From the 2010-11 school year, enrollment has dropped by 66 students at the South Putnam School Corporation, Superintendent Bruce Bernhardt said.
That will cause the school to lose about $450,000 in state funding this year. As a result, the corporation chose to plan ahead by reducing the amount of total jobs, as well as reducing some positions from full time to part time.
In total nine corporation employees will no longer be employed at the corporation beginning on Oct. 28. Of these nine, six were full-time aides, two were part-time aides and one was a custodian. Another 11 employees, all aides, will be reduced from full-time to part-time positions.
Bernhardt said these moves had to be done because he felt that, with the two largest parts of the general fund consisting of utility costs and employee salaries and benefits, the best way to quickly reduce budget expenses was to go this route.
"It truly breaks my heart that I have to look at them and tell them this will affect your job," Bernhardt said of the moves.
The board approved the measure 3-1 with board member Steve Cash voting against the measure because he wanted the termination date to be at the end of the school semester instead of so soon.
Several of the affected employees attended the board meeting to voice their concerns and feelings about the move. Elizabeth Laney, Lisa Mendenhall and Nellie Hayes, all aides from South Putnam High School, were especially vocal about their opinions.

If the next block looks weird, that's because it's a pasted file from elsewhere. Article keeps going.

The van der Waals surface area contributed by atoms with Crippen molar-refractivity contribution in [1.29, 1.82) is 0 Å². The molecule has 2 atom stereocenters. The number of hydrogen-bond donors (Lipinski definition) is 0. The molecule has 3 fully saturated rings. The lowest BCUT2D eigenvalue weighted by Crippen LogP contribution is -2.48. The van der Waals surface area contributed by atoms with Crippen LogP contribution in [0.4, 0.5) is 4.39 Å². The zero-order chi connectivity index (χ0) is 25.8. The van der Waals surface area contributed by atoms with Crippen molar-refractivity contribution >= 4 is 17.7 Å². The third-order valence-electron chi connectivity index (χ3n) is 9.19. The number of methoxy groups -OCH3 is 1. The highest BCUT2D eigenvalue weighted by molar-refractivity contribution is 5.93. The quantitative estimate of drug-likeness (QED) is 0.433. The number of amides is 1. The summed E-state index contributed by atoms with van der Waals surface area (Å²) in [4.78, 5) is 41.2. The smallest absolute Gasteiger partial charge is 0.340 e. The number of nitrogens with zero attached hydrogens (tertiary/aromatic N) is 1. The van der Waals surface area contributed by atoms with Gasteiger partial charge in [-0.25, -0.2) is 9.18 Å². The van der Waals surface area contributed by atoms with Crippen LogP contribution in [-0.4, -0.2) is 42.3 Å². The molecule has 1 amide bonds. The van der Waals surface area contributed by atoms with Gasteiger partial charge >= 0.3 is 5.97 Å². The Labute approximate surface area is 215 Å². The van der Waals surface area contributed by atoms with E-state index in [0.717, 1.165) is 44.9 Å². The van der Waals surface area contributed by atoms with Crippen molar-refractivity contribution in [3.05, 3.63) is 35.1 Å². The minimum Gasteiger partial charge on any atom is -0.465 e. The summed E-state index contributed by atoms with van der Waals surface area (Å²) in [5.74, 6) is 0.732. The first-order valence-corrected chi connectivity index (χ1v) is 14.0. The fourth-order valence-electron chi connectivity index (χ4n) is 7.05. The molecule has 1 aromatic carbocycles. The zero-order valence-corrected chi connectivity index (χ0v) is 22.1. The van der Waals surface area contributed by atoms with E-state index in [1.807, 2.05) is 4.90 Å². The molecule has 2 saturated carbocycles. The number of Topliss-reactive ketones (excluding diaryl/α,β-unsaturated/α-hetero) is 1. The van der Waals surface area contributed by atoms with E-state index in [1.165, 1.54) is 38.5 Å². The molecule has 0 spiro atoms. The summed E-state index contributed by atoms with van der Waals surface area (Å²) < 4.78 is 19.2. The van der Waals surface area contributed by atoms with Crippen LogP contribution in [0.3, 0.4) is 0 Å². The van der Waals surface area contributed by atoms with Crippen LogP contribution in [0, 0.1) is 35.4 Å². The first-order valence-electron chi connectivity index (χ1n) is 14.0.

"This has made us awfully sick," Mendenhall said. "We're sick of it."
Many of these aides have worked for many years in the corporation, with Mendenhall herself being part of the corporation since 1977. She is sad to no longer be able to work, but she appreciates what the corporation has done for her and her family over the years.
"South Putnam has treated my family well," Mendenhall said.
Bernhardt said the school will also find ways to cut down on utility costs in the next few months, and at the end of the school year, the board and Bernhardt will examine the budget and determine whether any other drastic changes are necessary.
Bernhardt said he could not rule out the possibility of more cuts needing to happen. He also mentioned the idea, which he had not formally discussed with the board, that one of the three elementary school buildings could be shut down to save money.
The board was also forced to pay for repairs to the Reelsville Elementary boiler as it broke down recently. The board approved the approximately $18,000 in repair costs.